Financial Gazette 4 July 2018
HARARE – The central bank has warned that Zimbabwe’s recurrent trade
deficits poses significant challenges as the country continues to rely on
export revenues to generate liquidity and support domestic economic
In its March report, the Reserve Bank of Zimbabwe (RBZ) said Zimbabwe
needed to attract both domestic and foreign investment to rejuvenate
“The need to make significant competitiveness gains and generate adequate
foreign exchange buffers to cushion the economy from external
vulnerabilities, remains integral to economic revival efforts,” the apex
This comes as merchandise trade developments in the first three months of
the year resulted in a trade deficit of $784,3 million compared to a trade
deficit of $274 million recorded during the fourth quarter of 2017.
“The trade balance also worsened by 85,3 percent, on a year-on- year
basis, from a deficit of $423,1 million in the first quarter of 2017, to a
deficit of $784,3 million in the first quarter of 2018,” RBZ said.
Over the period from January to March 2018, merchandise exports increased
4,5 percent, from $848 million realised in 2017 to $886,1 million in 2018,
with the increase in exports mainly driven by improved gold deliveries to
Fidelity Printers and Refineries, and hence higher gold export volumes.
Compared to the fourth quarter of 2017, exports declined by 27,9 percent
in the first quarter of 2018, largely on account of declines in tobacco
and nickel exports.
“Gold, ferrochrome, flue-cured tobacco, nickel and platinum dominated the
country’s exports, contributing about 81,4 percent of export earnings
during the first quarter of 2018, “Notably, South Africa absorbed 53,1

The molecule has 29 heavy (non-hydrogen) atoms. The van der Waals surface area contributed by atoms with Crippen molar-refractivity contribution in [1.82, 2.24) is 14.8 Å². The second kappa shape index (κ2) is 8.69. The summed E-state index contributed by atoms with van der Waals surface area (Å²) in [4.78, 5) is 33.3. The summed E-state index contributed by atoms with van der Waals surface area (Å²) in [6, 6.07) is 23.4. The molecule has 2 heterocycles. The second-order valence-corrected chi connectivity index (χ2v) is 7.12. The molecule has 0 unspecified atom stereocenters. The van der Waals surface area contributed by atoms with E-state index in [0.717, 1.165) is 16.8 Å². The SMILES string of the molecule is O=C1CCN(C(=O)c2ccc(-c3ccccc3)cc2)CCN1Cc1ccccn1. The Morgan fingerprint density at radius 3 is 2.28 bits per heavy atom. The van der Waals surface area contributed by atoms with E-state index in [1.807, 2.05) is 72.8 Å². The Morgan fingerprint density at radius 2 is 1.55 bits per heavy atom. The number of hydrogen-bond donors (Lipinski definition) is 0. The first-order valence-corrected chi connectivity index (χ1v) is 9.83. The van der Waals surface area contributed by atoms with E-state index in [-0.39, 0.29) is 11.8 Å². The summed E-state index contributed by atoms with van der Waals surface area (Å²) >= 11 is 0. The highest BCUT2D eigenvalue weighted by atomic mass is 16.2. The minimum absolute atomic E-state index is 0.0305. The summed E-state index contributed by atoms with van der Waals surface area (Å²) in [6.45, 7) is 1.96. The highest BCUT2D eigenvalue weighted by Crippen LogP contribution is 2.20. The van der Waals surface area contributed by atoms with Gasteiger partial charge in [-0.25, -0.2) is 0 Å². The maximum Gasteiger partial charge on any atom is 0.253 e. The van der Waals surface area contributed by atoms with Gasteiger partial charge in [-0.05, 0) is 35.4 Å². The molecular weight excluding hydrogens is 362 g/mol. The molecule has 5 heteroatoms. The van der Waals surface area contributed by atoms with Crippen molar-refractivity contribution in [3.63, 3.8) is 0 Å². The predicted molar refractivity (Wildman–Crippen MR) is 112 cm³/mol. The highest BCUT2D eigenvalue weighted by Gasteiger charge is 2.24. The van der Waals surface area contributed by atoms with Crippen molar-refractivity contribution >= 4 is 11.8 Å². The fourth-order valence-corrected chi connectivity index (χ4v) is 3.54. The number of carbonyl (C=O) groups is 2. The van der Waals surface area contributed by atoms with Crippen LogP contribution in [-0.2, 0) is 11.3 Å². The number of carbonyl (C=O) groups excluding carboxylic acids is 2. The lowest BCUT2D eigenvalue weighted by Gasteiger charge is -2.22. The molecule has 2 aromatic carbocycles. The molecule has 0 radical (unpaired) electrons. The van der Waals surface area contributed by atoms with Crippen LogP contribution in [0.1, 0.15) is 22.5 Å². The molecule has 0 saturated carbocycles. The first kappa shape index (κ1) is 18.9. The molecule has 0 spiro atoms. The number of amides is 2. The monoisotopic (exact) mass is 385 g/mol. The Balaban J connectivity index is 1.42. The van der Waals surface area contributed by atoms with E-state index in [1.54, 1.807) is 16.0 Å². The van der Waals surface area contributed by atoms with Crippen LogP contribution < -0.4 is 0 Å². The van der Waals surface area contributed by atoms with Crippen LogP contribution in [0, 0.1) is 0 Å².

percent of the country’s total merchandise exports during the first
quarter of 2018, followed by the United Arab Emirates, at 15,5 percent.
The country’s major exports to South Africa included platinum group of
metals (PGMs), gold and nickel, among others,” the RBZ said.
The country’s exports for the first quarter of 2018 were mainly destined
for South Africa, Mozambique, United Arab Emirates, Zambia and Botswana
with the import bill mainly composed of energy imports (diesel, petrol,
aviation spirit and electricity), food, medicines and fertilizers.
On a quarter-on-quarter basis, merchandise imports increased by 11,1
percent to $1,6 billion million during the first quarter of 2018, from
$1,5 billion recorded in the fourth quarter of 2017.
The increase was largely due to higher imports of fertilisers, unleaded
petrol, rice and wheat.
Major imports during the period from January to March 2018 mainly
consisted of cereals (maize, rice, and wheat), energy (diesel, petrol and
electricity), medicines and fertilisers.
The country’s imports for the period under review were mainly sourced from
South Africa (45,2 percent), Singapore (19,1 percent), China (5 percent),
Japan (3,6 percent), India (2,4 percent) and Mauritius (2,9 percent). –
The Financial Gazette